The Structural Framework Of Letter

1281 WordsApr 5, 20176 Pages
When observing the structural framework of Letter to Romans, chapters nine through eleven are a distinctive unit because of the central focus on God’s inclusion of salvation for all. Awkward sentence structure. Prior to chapters nine through eleven, Paul verbally confronts individually within his religious heritage for justifying their faith through their works to God’s promise rather by grace through faith. Chapters (7-8) explore the importance of tying the law with the gospel in order to live a righteous yet difficult life. Within these chapters, Paul continually berates the Jews for their rejection of Christ and for their faith justified by good works. However, Paul shifts his focus from the jews to the gentiles regarding their…show more content…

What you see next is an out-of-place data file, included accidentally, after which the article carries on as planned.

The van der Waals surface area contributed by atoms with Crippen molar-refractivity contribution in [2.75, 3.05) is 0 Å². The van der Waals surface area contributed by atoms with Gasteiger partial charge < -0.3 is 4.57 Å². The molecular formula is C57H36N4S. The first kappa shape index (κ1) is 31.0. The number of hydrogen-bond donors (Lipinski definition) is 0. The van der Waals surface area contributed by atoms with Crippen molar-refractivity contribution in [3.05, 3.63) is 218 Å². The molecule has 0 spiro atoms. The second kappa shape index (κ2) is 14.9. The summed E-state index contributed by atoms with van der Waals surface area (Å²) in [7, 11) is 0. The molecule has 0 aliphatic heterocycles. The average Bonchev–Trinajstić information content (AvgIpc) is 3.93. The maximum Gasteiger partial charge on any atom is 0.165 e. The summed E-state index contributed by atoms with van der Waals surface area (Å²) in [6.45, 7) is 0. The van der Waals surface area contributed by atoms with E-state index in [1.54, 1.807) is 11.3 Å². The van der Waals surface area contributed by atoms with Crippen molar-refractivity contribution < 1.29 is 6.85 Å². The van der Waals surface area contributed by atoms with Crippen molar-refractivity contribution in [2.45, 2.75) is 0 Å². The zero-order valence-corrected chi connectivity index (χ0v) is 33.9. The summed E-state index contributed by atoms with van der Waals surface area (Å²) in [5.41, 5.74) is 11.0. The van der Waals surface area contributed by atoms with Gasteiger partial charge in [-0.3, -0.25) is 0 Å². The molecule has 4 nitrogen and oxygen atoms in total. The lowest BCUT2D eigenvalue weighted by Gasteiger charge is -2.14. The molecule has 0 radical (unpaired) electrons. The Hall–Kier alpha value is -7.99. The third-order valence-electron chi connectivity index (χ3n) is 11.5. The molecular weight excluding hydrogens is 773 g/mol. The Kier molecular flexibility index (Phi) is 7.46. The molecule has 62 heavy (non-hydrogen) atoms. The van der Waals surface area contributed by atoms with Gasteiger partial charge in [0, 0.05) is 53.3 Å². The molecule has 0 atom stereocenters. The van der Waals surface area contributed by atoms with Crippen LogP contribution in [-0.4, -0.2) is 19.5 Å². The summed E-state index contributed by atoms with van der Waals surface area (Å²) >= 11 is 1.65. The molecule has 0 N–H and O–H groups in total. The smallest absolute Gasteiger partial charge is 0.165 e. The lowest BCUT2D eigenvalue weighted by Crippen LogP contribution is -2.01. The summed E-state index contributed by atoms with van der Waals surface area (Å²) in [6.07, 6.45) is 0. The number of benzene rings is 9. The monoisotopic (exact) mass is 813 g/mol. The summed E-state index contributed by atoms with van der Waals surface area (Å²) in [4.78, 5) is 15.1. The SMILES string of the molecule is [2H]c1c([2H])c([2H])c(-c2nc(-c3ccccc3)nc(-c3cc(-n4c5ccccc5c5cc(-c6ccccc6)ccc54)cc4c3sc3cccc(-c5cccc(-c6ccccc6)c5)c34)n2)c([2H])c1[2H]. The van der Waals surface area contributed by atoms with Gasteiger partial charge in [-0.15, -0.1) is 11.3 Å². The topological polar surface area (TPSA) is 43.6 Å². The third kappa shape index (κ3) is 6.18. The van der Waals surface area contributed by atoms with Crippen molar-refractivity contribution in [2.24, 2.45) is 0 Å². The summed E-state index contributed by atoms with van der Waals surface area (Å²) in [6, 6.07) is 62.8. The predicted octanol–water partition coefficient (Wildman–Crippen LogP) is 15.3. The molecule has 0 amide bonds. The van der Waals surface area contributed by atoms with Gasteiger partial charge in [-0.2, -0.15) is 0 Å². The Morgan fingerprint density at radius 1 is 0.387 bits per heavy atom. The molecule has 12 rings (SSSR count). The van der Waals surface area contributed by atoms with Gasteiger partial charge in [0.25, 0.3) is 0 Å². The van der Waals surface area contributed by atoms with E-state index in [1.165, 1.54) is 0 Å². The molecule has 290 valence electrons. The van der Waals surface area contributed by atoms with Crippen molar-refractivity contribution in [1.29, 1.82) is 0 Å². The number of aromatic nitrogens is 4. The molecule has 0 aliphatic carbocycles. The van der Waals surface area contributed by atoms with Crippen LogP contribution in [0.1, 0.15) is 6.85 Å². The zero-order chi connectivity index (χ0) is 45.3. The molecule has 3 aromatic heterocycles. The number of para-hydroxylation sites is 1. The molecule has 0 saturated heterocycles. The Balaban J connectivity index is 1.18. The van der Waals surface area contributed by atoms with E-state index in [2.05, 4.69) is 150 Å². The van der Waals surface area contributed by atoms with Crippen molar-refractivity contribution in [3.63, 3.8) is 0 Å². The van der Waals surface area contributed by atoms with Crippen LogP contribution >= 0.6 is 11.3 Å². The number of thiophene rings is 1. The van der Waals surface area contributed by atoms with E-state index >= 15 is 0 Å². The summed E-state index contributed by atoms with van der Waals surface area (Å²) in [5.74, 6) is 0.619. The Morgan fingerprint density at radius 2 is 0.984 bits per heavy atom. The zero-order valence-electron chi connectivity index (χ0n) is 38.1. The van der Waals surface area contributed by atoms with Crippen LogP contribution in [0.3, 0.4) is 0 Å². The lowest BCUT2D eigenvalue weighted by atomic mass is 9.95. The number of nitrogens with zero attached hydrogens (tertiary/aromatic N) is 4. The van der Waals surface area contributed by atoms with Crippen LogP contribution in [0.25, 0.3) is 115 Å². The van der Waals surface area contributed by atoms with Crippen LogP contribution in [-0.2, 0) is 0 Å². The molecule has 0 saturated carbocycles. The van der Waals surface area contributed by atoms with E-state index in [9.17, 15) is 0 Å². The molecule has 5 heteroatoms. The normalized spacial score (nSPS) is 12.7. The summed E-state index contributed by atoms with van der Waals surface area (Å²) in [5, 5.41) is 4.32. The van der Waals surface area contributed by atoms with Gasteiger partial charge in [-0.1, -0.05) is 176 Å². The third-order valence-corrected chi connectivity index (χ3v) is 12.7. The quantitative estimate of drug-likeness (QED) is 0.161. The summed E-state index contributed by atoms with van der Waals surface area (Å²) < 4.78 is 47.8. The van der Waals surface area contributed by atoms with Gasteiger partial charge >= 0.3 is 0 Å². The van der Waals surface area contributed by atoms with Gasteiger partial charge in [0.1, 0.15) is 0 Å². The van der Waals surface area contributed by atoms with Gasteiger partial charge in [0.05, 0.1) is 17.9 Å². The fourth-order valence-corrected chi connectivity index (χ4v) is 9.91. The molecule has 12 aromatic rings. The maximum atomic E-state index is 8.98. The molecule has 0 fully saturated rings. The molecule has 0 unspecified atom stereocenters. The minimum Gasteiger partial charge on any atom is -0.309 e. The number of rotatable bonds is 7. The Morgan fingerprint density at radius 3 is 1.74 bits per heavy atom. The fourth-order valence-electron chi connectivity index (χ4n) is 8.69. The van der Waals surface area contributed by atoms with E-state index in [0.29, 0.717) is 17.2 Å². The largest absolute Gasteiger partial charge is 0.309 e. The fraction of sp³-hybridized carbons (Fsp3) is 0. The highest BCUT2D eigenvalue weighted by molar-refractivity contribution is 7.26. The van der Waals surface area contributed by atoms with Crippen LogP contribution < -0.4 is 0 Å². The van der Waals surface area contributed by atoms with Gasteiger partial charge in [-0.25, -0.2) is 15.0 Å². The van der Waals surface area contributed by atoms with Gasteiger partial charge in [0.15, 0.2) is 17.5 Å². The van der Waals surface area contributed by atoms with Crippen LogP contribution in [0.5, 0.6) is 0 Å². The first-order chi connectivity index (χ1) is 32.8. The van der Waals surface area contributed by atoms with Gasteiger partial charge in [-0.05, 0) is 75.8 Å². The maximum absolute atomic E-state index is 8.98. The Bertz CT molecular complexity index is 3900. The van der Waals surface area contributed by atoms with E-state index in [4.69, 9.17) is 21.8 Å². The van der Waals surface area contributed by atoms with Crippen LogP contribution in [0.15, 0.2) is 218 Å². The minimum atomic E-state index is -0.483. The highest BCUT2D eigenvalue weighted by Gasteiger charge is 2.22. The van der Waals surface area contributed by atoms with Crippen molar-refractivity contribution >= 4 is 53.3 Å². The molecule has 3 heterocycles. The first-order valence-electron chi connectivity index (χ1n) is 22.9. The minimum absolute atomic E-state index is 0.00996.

I think that this could be correct, I would add a sentence or two explaining why. This scriptural passage is connected to preceding sections by using a transitional phrase “ So that you” (v.25). This corresponds to the transitional phrase of the preceding section on the salvation of the gentiles, “So I ask,” (thesis points to previou section) Awkward sentence construction (v.11) One could interpret this use of transitional phrases as a series of points stemming from the main argument that Israel is still God’s elect and will attain salvation through the Gentiles according to God’s plan. Within this text, an important conceptual link is this emphasis on “all of Israel”. The Elijah narrative in the beginning of chapter 11, portrays God granting mercy on the people of Israel even though they have persecuted his prophets and desecrated the altars of God’s temple. However, those who are shown mercy are those 7,000 people who have not worshipped Baal. Paul expands upon this by stating that “ So too at the present time there is a remnant, chosen by grace.” (v.5) The remanent pertains to the Jewish Christians of Paul’s time. However, two sections later, Paul makes an argument that all of Israel, even those who have disobeyed God, will attain salvation and mercy. The NRSV presents two textual problems for this scriptural passage. In verse 28, the word God was not originally in the sentence, therefore the line is
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